"You can't just focus on that, and then just keep spending the money until it's used up, because people, at the end of that process, would still be with plastic tarps over their heads and then no food and water," she said. "From the beginning, you have to plan for a transitional phase and then a redevelopment phase."
The transitional process includes providing pay and work projects for natives who help the recovery and cleanup processes after a disaster. Rosenhauer said in Haiti, people cleaned up and ground the rubble with hand grinders, since there were no pieces of heavy equipment in the region.
CRS responders would give cash to those who cleaned debris and built temporary shelters, and the same was done for survivors of the typhoon in the Philippines. As part of the redevelopment phase of the teams' disaster response, CRS is in the process of helping the Archdiocese of Port-au-Prince to rebuild a hospital that collapsed in the earthquake, and would like to also make this a teaching hospital that will be a self-sustaining, world-class hospital in their neighborhood.
"Another example is the school system. We're really working with the Catholic school system to help them strengthen. Many teachers have almost no training. It's kind of remarkable that the teachers just barely got beyond the students they're teaching," Rosenhauer said. "We're trying to rebuild a stronger Catholic school system." CRS also plans to turn temporary shelters in Haiti into permanent homes.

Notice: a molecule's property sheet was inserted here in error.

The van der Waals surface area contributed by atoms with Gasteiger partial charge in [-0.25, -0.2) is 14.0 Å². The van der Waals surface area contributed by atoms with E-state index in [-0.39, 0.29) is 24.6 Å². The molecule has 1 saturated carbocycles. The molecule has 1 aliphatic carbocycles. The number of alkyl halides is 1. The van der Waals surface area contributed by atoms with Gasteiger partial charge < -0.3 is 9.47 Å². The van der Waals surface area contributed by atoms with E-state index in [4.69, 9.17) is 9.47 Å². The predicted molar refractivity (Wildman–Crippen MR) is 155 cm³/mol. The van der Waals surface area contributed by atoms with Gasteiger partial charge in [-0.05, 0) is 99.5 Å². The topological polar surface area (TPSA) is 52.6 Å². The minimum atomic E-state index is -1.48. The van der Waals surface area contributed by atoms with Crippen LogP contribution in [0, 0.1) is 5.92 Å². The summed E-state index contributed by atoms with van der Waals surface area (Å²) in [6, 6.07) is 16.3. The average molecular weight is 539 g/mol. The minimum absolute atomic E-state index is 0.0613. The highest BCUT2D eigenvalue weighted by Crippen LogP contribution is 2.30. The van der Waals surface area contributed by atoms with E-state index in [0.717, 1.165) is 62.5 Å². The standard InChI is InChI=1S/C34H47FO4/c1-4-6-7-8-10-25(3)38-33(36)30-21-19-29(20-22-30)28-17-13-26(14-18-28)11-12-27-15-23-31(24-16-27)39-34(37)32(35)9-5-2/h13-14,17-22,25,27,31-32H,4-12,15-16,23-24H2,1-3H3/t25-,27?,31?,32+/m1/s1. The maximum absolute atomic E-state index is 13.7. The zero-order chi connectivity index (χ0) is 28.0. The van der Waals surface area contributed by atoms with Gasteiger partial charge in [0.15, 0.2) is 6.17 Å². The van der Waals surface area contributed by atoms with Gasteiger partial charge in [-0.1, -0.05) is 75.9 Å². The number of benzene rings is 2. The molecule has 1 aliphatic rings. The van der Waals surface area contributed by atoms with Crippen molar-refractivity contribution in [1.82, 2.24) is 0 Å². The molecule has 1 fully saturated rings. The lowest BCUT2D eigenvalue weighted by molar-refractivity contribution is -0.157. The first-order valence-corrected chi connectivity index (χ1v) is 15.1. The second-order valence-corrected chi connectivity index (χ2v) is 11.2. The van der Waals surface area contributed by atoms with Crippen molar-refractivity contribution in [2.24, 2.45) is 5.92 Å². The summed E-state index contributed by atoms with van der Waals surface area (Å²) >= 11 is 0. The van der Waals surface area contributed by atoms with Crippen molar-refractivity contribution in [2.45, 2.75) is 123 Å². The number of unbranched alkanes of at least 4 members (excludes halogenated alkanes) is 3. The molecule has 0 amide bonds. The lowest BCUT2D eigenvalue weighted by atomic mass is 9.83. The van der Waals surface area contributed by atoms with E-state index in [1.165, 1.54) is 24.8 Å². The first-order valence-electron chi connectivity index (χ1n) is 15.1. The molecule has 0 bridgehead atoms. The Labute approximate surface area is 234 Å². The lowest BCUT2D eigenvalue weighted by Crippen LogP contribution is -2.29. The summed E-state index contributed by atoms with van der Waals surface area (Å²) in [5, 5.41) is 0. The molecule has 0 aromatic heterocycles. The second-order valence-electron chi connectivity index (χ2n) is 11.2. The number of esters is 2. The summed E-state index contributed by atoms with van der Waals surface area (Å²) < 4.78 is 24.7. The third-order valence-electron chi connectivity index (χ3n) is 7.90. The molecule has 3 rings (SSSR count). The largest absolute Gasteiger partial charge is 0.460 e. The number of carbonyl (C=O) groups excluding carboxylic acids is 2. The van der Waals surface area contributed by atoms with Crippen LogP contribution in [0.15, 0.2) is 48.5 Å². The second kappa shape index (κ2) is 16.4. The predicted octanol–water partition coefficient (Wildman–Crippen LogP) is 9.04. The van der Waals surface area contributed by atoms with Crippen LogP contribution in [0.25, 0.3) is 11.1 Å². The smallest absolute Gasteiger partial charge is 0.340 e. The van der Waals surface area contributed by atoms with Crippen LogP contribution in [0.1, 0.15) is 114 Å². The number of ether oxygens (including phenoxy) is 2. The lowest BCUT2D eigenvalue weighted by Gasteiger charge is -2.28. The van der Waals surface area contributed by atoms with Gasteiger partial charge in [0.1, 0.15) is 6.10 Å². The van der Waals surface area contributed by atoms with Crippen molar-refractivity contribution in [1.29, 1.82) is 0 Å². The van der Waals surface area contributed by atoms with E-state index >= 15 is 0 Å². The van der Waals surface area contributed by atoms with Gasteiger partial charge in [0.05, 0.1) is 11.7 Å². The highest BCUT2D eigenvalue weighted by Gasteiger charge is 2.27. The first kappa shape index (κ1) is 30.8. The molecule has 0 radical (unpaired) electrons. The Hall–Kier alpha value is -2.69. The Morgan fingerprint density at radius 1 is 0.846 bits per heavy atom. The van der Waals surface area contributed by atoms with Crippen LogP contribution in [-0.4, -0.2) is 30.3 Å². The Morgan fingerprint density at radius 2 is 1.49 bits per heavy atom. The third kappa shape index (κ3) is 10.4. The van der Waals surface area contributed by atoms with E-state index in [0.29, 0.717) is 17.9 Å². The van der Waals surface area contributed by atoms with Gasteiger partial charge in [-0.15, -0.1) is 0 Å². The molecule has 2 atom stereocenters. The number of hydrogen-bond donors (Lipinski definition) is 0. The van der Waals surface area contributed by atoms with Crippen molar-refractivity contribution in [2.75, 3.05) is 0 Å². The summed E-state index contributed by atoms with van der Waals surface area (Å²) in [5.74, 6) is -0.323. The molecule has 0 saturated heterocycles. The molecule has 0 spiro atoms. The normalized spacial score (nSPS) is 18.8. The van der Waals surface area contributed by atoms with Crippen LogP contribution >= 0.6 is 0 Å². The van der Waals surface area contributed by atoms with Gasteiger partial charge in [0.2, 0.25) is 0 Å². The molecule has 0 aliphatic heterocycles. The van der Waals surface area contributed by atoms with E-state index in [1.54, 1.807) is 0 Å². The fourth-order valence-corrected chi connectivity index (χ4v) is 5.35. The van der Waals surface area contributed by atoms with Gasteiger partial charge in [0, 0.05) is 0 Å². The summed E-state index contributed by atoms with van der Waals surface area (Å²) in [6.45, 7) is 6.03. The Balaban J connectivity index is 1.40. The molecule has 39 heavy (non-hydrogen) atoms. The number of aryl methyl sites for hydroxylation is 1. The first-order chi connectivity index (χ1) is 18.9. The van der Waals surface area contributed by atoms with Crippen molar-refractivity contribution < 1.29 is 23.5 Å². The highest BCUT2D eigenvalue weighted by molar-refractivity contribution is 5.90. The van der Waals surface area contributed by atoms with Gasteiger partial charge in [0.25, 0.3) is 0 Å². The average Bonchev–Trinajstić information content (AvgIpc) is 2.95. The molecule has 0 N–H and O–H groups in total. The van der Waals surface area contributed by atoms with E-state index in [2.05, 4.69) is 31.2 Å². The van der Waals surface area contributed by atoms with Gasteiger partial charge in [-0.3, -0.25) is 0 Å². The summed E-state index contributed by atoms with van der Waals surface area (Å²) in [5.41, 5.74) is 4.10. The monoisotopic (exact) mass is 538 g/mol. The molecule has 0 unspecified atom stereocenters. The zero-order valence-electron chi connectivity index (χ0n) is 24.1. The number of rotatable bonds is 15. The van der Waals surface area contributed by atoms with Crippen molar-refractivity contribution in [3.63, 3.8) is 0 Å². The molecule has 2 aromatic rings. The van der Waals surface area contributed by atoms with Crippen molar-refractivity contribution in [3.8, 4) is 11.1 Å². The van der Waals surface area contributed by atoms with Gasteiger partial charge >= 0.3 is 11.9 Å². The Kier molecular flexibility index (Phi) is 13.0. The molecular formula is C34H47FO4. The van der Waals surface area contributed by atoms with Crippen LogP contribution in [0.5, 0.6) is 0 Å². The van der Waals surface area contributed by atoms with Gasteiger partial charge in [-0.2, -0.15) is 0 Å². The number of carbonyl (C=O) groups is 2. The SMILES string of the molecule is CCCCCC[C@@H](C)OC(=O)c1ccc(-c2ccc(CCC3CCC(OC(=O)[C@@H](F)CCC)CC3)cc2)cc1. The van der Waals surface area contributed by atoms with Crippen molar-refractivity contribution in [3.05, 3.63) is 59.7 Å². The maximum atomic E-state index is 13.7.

In the U.S., CRS is currently "developing a range of resources to help Catholics in the U.S., Catholic families, Catholic parishes, schools, to become a part of this great mission," Rosenhauer said. "When people hear about what we're doing, they're really proud that this is what we do as a community of faith, that it really is the Catholic community in the U.S. that makes this possible and makes this happen."
CRS' mission also includes resources for families and parents to help their children understand why the organization helps needy people in other countries, and these include prayer and learning resources for schools and faith formation programs. In order to promote awareness, people in this country may also get involved in the Fair Trade program, which allows people to take a look at how their own purchases affect the well being of the producers, and ensure they buy from producers who earn a living wage.